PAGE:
At 2:50 a.m. local time in New York, Carlos Alcaraz triumphed in a captivating, five-set encounter against Jannik Sinner at the US Open to reach his first grand slam semifinal.
It was, by almost half an hour, the latest ever finish in the tournament’s history. The 19-year-old Alcaraz dropped to the floor and put his hand over his face in disbelief when he sealed match point having come perilously close to defeat in the previous set.
The 6-3 6-7 6-7 7-5 6-3 victory lasted five hours and 15 minutes – Alcaraz’s second consecutive marathon match after his five-set victory against Marin Cilic in the previous round.
Sinner was serving for the match at 5-4 in the fourth set, but Alcaraz hit back by winning the next three games in a row to force a decider – saving a match point in the process.
The 21-year-old Sinner then led by a break in the fifth set, too, only for Alcaraz to once again refuse to bow down. He becomes the youngest men’s grand slam semifinalist since compatriot Rafael Nadal in 2005, and the youngest at the US Open since Pete Sampras in 1990.
“I always say that you have to believe in yourself all the time,” Alcaraz said in his on-court interview. “Hope is the last thing that you lose … I have to stay in the match, trying to stay calm, but it’s difficult to stay calm in that moment.”
Alcaraz will next play another maiden grand slam semifinalist in Frances Tiafoe, the American having defeated Andrey Rublev in his quarterfinal.
Playing in his third grand slam quarterfinal, Alcaraz got off to a fast start on Wednesday when he broke Sinner’s serve three times in the first set.
He had chances to extend his lead with set points in the second, but Sinner clung on and forced a tie break, during which the Italian saved another set point and leveled the match.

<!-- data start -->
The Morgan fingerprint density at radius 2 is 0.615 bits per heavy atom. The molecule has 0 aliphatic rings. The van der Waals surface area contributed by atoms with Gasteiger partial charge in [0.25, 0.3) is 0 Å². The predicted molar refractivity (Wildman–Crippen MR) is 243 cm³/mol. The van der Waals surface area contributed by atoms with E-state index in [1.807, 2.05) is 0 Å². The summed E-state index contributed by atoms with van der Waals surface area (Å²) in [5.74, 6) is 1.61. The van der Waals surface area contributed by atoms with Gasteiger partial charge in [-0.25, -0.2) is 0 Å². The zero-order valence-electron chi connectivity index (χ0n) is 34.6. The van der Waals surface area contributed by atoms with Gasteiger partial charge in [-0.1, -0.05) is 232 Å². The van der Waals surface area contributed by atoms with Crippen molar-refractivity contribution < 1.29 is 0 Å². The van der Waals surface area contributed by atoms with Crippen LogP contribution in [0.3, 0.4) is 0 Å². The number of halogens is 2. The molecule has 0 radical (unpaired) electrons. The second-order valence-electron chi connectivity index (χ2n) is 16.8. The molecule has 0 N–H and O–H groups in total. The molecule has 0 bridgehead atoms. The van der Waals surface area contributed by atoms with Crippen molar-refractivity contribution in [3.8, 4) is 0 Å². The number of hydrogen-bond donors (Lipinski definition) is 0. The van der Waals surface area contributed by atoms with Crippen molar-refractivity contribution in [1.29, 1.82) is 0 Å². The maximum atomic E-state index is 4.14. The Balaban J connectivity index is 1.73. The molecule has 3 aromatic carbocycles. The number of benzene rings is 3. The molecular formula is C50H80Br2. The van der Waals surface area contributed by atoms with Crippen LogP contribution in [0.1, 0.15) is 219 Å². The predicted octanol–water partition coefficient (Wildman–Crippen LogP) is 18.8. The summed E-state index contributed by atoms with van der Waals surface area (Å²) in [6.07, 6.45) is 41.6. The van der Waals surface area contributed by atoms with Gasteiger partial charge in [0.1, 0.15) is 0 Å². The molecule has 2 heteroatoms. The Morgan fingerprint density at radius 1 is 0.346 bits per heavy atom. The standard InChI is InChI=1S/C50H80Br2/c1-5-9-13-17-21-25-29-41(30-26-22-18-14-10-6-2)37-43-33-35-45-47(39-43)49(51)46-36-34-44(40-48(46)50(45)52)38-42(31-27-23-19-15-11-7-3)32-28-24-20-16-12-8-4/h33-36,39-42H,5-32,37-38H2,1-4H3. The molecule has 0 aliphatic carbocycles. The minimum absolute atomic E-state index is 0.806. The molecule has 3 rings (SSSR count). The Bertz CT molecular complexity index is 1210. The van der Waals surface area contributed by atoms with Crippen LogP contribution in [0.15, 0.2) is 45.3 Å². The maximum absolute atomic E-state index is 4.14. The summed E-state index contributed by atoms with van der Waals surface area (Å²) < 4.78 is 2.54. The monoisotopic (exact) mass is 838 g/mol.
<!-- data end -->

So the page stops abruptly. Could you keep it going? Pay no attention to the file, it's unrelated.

In the third set, Alcaraz led by a break and was serving for the set at 6-5, yet a resilient Sinner broke back and sailed through the resulting tie break to love.
The advantage was now with the 21-year-old, but this time it was Alcaraz’s turn to dig deep, saving a match point in the fourth before coming from a break down in the fifth.
“During the whole match, five hours, 15 minutes of match, I feel great physically,” Alcaraz told reporters. “Of course, the level of tennis that we have played, it was really, really high. But I felt great.”
The roller coaster match is likely to be remembered as one of the greatest in the history of the US Open with a dedicated crowd watching on as it continued into the early hours of the morning.
Arguably the standout moment was a behind-the-back baseline shot from Alcaraz while under pressure in the second set. He followed it up with backhand passing shot to win the point, gesturing to the stands in celebration.
“This match is insane. I leave at 6am for the airport but I refuse to sleep and miss this,” tweeted American star Coco Gauff.
Victory means Alcaraz could still become the youngest No. 1 in the history of the men’s rankings next week following top-ranked Daniil Medvedev’s early exit from the tournament.